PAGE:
POULSBO — The North Kitsap School District has grappled with budget restraints, deferred facility maintenance, and transparency issues in the last few years.
Despite whatever issues there may be, NKSD’s Superintendent Dr. Laurynn Evans is ready to “dive in.”
Literally, when not working in education, Evans, an avid scuba diver for more than 15 years, is nearly 130 feet below sea level, exploring caves and participating in global environmental dive projects.
But her passion is really improving educational outcomes for kids.
“I like both the personal element and of education and the research element of education,” she said. “I love finding ways we can take research and turn it into reality to help kids have better outcomes.”
With more than 20 years’ experience in education, Evans has spent the majority of her career in public schools. She was a classroom teacher for many years in Texas and Washington state, before becoming an assistant principal for a 2,100-student high school in Mukilteo. She then served as principal of Rose Hill, a middle school in the Lake Washington School District and later as an educator at independent schools.
But as Evans now returns to the public sector, she said this is where her heart belongs.
“I believe in the power of public education for our students,” said Evans, who as NKSD superintendent succeeded Patty Page, who retired.
“I discovered through being out of public education that I am a public schools person. I believe in the opportunity and the equity that public schools bring to our local and national community.”
In addition, Evans said she feels a compelling urge to serve her community. She was born in Texas, but moved 10 times in nearly a decade as a child.
She and her husband purchased a home in North Kitsap in 2015, prior to the superintendent’s job becoming available. “We had made a decision quite some time ago that this was where we wanted to be our forever home,” she said. “When this position came across my desk, I thought the opportunity to live here and serve in my home community was very powerful to me.”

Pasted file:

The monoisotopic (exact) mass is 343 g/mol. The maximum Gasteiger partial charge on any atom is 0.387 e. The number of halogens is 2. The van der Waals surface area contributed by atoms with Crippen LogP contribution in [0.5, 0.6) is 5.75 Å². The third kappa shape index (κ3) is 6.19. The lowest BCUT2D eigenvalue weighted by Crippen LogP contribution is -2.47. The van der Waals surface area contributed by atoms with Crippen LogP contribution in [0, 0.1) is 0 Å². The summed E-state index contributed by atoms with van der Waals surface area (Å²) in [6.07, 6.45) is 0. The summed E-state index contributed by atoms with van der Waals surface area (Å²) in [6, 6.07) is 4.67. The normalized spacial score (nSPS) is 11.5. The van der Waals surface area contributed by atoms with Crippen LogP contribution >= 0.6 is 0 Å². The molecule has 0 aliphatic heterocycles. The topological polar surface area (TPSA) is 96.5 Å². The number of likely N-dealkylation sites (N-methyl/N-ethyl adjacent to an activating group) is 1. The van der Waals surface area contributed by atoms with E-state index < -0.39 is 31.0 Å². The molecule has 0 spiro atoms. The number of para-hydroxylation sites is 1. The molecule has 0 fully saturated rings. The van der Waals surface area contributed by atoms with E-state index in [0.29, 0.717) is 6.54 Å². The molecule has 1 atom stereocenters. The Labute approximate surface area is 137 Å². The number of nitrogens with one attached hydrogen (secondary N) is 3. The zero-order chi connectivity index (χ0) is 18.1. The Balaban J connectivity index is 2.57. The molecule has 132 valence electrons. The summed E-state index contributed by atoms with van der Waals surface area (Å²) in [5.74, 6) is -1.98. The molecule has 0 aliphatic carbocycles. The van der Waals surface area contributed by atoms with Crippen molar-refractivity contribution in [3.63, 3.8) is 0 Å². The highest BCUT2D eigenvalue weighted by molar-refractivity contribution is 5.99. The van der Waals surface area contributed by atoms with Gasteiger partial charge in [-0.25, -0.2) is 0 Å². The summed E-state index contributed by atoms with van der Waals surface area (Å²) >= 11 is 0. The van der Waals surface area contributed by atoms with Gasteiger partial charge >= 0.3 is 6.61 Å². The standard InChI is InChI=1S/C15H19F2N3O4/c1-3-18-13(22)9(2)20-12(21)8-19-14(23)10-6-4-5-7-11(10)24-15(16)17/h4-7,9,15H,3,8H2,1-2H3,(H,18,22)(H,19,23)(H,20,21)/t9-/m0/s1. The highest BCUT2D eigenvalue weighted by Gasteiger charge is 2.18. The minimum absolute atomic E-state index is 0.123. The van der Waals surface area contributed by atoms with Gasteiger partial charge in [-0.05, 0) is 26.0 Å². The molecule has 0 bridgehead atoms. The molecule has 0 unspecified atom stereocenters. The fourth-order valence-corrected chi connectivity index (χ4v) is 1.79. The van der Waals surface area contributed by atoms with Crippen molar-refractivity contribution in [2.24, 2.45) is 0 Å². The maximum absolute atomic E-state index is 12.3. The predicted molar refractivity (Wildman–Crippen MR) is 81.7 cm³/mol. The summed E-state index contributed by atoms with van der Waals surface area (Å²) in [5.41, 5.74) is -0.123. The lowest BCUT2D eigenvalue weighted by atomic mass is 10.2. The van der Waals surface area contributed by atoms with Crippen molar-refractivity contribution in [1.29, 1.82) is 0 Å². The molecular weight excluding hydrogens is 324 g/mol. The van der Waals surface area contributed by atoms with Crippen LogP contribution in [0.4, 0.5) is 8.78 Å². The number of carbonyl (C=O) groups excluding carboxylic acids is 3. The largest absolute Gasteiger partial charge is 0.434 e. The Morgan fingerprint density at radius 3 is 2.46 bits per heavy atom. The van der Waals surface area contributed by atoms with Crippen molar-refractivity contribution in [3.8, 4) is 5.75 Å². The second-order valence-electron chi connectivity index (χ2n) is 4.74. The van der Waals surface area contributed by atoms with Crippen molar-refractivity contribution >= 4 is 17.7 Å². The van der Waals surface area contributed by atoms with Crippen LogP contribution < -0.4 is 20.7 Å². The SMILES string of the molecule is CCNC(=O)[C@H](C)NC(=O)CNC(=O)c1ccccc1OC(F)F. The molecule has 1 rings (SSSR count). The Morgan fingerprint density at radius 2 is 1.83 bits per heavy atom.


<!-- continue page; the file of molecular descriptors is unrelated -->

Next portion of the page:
Evans said NKSD has some challenges.
“The No. 1 difficult reality, which is no secret, is we’re really struggling in terms of our expenses versus income,” Evans said. “Providing a quality public education program isn’t cheap, and providing a comprehensive program is difficult. We’re facing some tough budget realities.”
Evans expects the district will have a similar deficit in the 2017-18 school year.
Of the Legislature’s agreement on basic-education funding in accordance with the McCleary decision, Evans said the district is still trying to understand the implications for North Kitsap.
“It’s a complicated bill because there are a lot of moving pieces in it,” she explained. “OSPI said the changes are overwhelming and lead to more questions than answers. We’re trying to muddle our way through that and understand what that means for North Kitsap.”
As the district awaits clarification from the Legislature, Evans said NKSD is collaborating with local area districts, the Educational Service District and superintendents locally and across the state to hear what the funding package means for them and what it might mean for North Kitsap.
“We’re really going to have to step back to go forward,” she said of budgeting. “I would love to find the magic bullet, but I don’t think it exists. Potential levy measures might be something we look at, it may be looking at how we capture student enrollment, or it might be how we tackle different costs associated with the district.”